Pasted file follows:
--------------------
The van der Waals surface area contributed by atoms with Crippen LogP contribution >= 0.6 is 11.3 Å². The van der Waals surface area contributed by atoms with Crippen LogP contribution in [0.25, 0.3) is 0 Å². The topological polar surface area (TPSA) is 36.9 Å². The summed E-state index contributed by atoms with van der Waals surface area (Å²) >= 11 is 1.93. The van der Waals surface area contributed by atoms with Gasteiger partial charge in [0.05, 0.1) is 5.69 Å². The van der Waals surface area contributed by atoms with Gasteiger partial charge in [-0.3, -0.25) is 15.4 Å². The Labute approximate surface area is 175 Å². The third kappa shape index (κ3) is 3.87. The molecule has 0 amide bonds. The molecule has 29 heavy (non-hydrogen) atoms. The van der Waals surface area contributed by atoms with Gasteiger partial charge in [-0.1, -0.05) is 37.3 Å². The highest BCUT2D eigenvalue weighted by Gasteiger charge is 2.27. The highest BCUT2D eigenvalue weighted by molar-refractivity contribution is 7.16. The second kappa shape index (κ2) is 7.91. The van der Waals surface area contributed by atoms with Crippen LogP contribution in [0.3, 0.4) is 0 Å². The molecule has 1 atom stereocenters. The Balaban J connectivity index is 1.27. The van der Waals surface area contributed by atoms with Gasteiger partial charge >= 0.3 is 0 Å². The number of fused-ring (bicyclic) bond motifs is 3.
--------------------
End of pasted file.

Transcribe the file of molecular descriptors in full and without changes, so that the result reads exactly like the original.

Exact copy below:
The van der Waals surface area contributed by atoms with Crippen LogP contribution >= 0.6 is 11.3 Å². The van der Waals surface area contributed by atoms with Crippen LogP contribution in [0.25, 0.3) is 0 Å². The topological polar surface area (TPSA) is 36.9 Å². The summed E-state index contributed by atoms with van der Waals surface area (Å²) >= 11 is 1.93. The van der Waals surface area contributed by atoms with Gasteiger partial charge in [0.05, 0.1) is 5.69 Å². The van der Waals surface area contributed by atoms with Gasteiger partial charge in [-0.3, -0.25) is 15.4 Å². The Labute approximate surface area is 175 Å². The third kappa shape index (κ3) is 3.87. The molecule has 0 amide bonds. The molecule has 29 heavy (non-hydrogen) atoms. The van der Waals surface area contributed by atoms with Gasteiger partial charge in [-0.1, -0.05) is 37.3 Å². The highest BCUT2D eigenvalue weighted by Gasteiger charge is 2.27. The highest BCUT2D eigenvalue weighted by molar-refractivity contribution is 7.16. The second kappa shape index (κ2) is 7.91. The van der Waals surface area contributed by atoms with Crippen LogP contribution in [0.3, 0.4) is 0 Å². The molecule has 1 atom stereocenters. The Balaban J connectivity index is 1.27. The van der Waals surface area contributed by atoms with Gasteiger partial charge >= 0.3 is 0 Å². The number of fused-ring (bicyclic) bond motifs is 3.